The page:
Thursday, January 29, 2009


How Red Tape Works As A Fishing Line

I wrote a blog titled FISHING FOR UNDERSTANDING AND BASS on Nov. 13, 2008 about my frustrations deciphering Ontario's fishing regulations.
I also complained about the blatant fishermen around my cottage who broke even the most obvious rules about fishing seasons and catch limits .... and just about everything else.
The following is a reply to my column on Jan. 28 by Natural Resources Minister Donna Cansfield, the able MPP for central Etobicoke, and her staff. In her political career, this minister has shown a wonderful ability to cut through the political BS of complicated subjects. So when she says she will keep an eye on this, it's not just rhetoric.

Ontario is a vast province with thousands of lakes and rivers. Historically, fisheries were managed on a lake-by-lake basis which, over time, resulted in a complex set of regulations with thousands of exceptions. In order to reduce the complexity of regulations and make it easier for anglers to understand and follow the rules, the ministry announced a move towards a landscape management approach for recreational fishing. As part of this initiative, Ontario went from 37 fishing divisions to 20 fisheries management zones, removed hundreds of exceptions (30 per cent), provided better map products and redesigned the 2008-2009 Fishing Summary to make it more accessible and easy to understand. This is only the first step in an ongoing process.We will continue our efforts to improve the fishing regulations and we welcome your ideas and suggestions. Meanwhile, I have asked the Fish and Wildlife Heritage Commission to provide suggestions on further ways to reduce the complexity of the regulations and improve the fishing summary. Our challenge is to ensure that Ontario’s fisheries are sustainable while providing effective, clear and understandable regulations.
The confusion over bass seasons in the Trent River may have arisen because there is an exception which applies only on lower Trent River waters. The open season for bass in Fisheries Management Zone 17 is generally from the 4th Saturday in June to November 15th (including the Trent River at Burnt Point). However, on the Trent River in Sidney Township upstream from the first dam above Lake Ontario, the open season for bass extends to November 30th.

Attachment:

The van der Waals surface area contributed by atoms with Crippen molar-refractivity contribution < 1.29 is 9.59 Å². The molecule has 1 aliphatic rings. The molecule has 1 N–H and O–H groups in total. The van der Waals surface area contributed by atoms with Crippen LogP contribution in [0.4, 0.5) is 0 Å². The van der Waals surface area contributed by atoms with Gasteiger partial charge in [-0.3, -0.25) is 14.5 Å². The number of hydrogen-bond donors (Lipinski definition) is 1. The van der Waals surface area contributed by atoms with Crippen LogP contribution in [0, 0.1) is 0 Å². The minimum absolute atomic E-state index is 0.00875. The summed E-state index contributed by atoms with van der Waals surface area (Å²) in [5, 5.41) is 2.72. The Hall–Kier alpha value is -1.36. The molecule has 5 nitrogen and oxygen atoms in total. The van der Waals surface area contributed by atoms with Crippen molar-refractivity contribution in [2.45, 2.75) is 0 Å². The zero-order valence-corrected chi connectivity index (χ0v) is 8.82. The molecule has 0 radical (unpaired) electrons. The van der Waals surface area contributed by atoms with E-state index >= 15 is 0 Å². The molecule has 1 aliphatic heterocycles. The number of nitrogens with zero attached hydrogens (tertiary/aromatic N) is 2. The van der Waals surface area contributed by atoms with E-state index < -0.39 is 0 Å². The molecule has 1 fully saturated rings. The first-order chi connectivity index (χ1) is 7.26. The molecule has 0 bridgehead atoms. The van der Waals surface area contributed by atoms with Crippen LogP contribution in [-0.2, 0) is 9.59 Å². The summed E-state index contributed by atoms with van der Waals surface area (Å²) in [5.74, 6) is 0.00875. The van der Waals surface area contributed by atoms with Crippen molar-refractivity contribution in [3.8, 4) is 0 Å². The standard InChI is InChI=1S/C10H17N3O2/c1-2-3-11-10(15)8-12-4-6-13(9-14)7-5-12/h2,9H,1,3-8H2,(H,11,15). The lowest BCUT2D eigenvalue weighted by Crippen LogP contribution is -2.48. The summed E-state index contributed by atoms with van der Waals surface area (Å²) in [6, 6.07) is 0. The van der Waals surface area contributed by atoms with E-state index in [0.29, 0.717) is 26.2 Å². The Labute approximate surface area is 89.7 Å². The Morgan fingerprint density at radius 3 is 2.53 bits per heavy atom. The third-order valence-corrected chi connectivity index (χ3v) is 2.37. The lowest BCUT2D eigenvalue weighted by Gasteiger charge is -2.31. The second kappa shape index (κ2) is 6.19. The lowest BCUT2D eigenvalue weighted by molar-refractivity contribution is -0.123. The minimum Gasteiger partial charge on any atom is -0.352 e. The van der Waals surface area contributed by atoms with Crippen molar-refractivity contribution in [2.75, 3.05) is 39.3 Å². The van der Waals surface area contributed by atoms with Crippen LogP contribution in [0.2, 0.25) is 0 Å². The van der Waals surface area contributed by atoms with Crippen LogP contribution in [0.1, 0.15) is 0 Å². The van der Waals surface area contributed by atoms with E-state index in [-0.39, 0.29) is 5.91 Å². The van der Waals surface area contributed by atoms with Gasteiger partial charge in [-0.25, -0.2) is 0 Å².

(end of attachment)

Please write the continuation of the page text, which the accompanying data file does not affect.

Our official fishing website,, provides general information on fishing in Ontario and an up-to-date fishing summary with a list of regulatory changes since the last printing. If you ever have questions or require clarification on specific fishing regulations, you can call our Natural Resources Information Centre, toll-free by phone at 1-800-667-1940, or by e-mail at
I appreciate your difficulties with large numbers of anglers fishing close to your cottage and the frustration of observing resource abuse. We strongly recommend that any member of the public who sees or suspects an act of resource abuse should safely note as much information as possible and call 1-877-TIPS-MNR (847-7667). The information provided may be used by conservation officers in their investigations. Alternatively, they may call CrimeStoppers for anonymous reporting (1-800-222-8477).
Generally, fines for ticketable sport fishing offences range upwards from $100 while for more serious repeat offenders the penalty can be as high as $500,000 and/or a term of imprisonment under the Fisheries Act depending on the nature of the offence.
I apologize for any delay in receiving a response from ministry staff. There are standards in place for responding to inquiries promptly and I trust that your case was an isolated incident.


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